Franz Stangl oversaw the deaths of almost a
million people during the fourteen months he was Commandant of the Treblinka
extermination camp in
Nazi-occupied Poland. And there were many more, while he held other positions
Neil Haynes’ design places the action inside a perspex box with clearly visible bars at the front separating us from the action. The set itself is a bare room – just anonymous chairs and tables – but the effect of that box is to make us feel that an attempt is being made to contain the evil, and keep us separate from it.
Perhaps the most striking feature of this production is the set. Neil Haynes’ design places the action inside a perspex box with clearly visible bars at the front separating us from the action. The set itself is a bare room – just anonymous chairs and tables – but the effect of that box is to make us feel that an attempt is being made to contain the evil, and keep us separate from it. By forcing us to be constantly aware of a physical barrier between Stengl and us, the design allows us to see that the psychological barrier we have erected is equally artificial. The play is not interested in Stengl as an isolated monster, to be kept separate from the rest of humanity; instead, it asks us to recognise that potential for evil in all of us, perhaps because only by acknowledging it can we hope to prevent it from happening again.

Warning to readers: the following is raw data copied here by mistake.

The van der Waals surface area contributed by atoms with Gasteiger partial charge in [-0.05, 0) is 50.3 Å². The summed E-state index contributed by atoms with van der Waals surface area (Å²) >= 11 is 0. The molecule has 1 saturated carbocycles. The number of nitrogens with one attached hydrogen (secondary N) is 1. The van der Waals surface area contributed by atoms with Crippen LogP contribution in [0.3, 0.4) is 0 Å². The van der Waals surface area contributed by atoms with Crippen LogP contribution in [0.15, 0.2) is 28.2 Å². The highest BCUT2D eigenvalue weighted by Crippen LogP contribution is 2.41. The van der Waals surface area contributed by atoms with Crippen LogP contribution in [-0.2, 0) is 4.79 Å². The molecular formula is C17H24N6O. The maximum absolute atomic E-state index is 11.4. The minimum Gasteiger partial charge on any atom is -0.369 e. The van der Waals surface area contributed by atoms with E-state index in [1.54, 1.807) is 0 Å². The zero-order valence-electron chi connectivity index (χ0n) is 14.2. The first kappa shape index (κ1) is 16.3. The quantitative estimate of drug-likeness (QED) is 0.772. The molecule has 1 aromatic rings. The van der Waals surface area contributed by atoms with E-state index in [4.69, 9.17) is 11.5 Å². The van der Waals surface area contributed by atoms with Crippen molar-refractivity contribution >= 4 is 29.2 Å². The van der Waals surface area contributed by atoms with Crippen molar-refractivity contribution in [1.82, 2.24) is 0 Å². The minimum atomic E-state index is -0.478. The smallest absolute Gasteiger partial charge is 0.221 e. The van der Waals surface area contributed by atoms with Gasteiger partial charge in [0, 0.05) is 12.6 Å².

In keeping with this interpretation is the character of Stengl himself. Cliff Burnett’s performance is almost embarrassingly ordinary, not a simple monster we can dismiss, not exceptionally cruel or even exceptionally intelligent. Just an ordinary person who, when he actually gives explanations for his behaviour, turns out to have reasons that are frighteningly mundane, even familiar. Initially, he is frightened for his family, for his life, for his job. Ultimately, he has desensitised himself almost completely: he has learned not to think of those he is killing as people. Burnett's performance is impressive, especially in the many understated moments in which only his hands betray his emotion. Blythe Duff, as journalist Gitta Sereny, is also very strong: she puts horror into her performance but in such an understated way that the focus always remains with Burnett. The one exception to this, when we really are allowed to see her reaction, is profoundly moving partly because she hasn't shown it before.
In all, this is an extremely disturbing, thoughtful piece of theatre which balances the need for faithful representation with the requirements of live performance well.